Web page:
Market Ethos - Filtering forecasts

Investors often look for a playbook, a way to help guide them through times of uncertainty. History is often used to write that playbook. However, markets are just like any sport – rules change, equipment improves, and what worked best in the past may not always apply to the current situation. Playbooks need to be constantly revised but despite changes, any research created to guide investors is really based on two fundamental questions: what will happen, and more importantly, how will the market respond?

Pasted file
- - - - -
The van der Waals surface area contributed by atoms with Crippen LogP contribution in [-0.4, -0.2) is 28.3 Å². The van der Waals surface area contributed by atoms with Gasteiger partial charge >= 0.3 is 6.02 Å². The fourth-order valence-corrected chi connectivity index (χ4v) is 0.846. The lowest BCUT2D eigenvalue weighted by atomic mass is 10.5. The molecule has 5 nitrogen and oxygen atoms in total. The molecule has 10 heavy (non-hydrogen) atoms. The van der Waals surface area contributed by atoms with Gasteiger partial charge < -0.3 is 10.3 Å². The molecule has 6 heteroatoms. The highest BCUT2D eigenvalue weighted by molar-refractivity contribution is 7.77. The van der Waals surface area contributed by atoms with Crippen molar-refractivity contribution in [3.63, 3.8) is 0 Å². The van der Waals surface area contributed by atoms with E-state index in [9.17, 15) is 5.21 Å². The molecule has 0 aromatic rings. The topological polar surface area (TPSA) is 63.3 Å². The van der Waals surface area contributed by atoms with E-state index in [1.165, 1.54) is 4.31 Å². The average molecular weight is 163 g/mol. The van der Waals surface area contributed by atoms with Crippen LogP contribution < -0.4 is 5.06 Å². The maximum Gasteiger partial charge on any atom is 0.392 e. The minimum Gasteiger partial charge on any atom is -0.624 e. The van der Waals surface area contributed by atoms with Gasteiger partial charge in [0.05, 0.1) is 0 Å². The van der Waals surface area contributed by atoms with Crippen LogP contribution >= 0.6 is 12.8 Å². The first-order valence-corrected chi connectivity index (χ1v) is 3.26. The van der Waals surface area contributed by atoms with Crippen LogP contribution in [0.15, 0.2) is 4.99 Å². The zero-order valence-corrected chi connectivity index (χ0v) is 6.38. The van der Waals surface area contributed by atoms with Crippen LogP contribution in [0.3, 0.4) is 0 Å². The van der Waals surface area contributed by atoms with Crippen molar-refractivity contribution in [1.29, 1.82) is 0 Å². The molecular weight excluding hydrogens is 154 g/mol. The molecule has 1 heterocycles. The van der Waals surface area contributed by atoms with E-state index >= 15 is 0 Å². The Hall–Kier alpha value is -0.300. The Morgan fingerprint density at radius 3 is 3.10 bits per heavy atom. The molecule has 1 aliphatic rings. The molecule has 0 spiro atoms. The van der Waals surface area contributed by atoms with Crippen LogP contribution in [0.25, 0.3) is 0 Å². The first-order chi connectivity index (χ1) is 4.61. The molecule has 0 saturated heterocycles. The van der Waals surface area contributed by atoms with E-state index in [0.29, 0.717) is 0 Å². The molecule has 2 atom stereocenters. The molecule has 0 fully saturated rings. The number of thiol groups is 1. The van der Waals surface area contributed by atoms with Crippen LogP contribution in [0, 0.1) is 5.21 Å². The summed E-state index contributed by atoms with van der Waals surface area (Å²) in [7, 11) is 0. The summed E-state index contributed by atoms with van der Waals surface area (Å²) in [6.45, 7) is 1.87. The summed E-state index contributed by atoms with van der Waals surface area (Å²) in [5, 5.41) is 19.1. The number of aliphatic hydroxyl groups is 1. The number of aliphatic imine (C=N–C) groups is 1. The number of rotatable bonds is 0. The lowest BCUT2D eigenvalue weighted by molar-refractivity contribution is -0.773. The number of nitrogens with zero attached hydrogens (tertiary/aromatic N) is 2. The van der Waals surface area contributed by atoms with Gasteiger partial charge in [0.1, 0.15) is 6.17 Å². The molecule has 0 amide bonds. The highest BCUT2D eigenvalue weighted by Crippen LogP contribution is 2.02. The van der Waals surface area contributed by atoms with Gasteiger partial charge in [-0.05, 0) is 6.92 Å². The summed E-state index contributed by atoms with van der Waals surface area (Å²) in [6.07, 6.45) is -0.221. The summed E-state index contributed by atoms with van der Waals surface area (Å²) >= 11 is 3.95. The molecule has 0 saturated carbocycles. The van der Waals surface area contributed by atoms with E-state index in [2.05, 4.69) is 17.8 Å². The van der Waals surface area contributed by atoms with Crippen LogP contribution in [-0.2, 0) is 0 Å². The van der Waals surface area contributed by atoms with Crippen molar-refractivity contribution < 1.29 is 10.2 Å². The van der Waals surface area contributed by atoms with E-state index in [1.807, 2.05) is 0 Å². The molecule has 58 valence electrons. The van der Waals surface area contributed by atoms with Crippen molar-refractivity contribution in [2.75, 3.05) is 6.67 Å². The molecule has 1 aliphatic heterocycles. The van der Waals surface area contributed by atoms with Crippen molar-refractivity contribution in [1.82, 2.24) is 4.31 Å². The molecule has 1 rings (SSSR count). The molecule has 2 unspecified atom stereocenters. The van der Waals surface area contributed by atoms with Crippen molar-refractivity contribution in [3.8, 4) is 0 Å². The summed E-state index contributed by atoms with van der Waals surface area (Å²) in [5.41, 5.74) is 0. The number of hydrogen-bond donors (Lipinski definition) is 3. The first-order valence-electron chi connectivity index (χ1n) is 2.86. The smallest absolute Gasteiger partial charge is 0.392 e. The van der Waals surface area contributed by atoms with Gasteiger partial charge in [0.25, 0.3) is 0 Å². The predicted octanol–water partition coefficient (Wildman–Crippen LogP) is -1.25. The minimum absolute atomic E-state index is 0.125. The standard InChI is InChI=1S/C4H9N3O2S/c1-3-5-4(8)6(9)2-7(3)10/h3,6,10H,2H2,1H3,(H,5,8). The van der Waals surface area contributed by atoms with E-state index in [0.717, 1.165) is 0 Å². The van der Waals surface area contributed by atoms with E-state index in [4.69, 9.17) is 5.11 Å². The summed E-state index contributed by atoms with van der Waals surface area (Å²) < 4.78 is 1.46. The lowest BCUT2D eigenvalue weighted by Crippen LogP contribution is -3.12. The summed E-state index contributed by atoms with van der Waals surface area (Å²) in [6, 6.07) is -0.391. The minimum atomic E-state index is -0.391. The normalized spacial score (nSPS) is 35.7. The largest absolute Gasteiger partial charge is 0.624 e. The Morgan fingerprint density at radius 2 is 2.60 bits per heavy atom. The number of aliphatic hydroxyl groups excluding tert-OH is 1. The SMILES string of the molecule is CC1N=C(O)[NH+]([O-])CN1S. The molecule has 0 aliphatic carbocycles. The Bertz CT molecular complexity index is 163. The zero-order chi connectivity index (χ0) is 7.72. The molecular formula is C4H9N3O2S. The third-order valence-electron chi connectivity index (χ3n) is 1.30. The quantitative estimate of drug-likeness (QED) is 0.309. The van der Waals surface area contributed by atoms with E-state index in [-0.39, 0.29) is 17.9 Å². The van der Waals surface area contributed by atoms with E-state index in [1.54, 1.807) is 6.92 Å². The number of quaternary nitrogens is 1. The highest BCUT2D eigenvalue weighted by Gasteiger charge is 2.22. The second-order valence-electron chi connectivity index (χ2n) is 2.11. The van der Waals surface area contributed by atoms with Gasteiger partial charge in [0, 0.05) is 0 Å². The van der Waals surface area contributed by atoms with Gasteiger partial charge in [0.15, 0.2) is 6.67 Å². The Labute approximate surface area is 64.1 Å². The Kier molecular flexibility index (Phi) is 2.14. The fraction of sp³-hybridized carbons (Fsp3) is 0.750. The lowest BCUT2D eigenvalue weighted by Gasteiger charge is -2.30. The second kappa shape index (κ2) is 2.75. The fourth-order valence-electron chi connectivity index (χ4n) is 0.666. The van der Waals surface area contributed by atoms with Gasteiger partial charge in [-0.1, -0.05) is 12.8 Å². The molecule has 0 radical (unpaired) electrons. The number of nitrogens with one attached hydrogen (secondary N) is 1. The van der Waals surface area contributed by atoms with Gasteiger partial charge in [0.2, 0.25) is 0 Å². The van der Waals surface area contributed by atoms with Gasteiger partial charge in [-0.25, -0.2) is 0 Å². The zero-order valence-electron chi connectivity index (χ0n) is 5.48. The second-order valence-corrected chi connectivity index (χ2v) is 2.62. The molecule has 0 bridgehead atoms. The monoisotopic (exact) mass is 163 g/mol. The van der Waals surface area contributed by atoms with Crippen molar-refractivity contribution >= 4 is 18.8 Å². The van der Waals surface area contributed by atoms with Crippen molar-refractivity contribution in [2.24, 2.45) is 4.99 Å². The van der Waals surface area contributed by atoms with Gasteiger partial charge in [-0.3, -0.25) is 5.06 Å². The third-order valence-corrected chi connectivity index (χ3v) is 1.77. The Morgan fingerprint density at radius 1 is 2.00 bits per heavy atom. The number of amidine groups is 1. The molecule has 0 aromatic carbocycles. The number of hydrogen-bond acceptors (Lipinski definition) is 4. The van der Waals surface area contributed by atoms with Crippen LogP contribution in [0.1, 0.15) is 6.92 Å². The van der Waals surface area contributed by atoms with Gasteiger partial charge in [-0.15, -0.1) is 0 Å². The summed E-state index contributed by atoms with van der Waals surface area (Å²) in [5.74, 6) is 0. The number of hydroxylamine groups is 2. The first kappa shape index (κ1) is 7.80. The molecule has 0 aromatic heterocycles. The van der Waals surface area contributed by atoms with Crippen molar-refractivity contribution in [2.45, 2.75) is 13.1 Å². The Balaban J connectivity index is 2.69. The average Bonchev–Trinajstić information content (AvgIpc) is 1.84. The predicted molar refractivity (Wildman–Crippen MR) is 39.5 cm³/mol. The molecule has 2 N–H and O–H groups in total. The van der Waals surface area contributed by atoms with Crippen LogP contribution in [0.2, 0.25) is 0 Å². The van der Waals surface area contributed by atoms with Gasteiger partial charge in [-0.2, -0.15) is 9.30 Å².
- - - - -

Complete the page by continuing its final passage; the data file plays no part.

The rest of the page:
There is no shortage of forecasts and inane opinions in the financial media. Just sound smart, maybe say something controversial, and you can get plenty of coverage. Individuals can also be incentivized to make a name for themselves, build their personal brand, and bring more revenue to their firm. Fear drives eyeballs and eyeballs bring in the advertising dollars. Unfortunately, it can be easy to conflate the opinions that get the most coverage with those that are the most precise. Forecasting is difficult, and as history shows, often not accurate, especially when it comes to the stock market.

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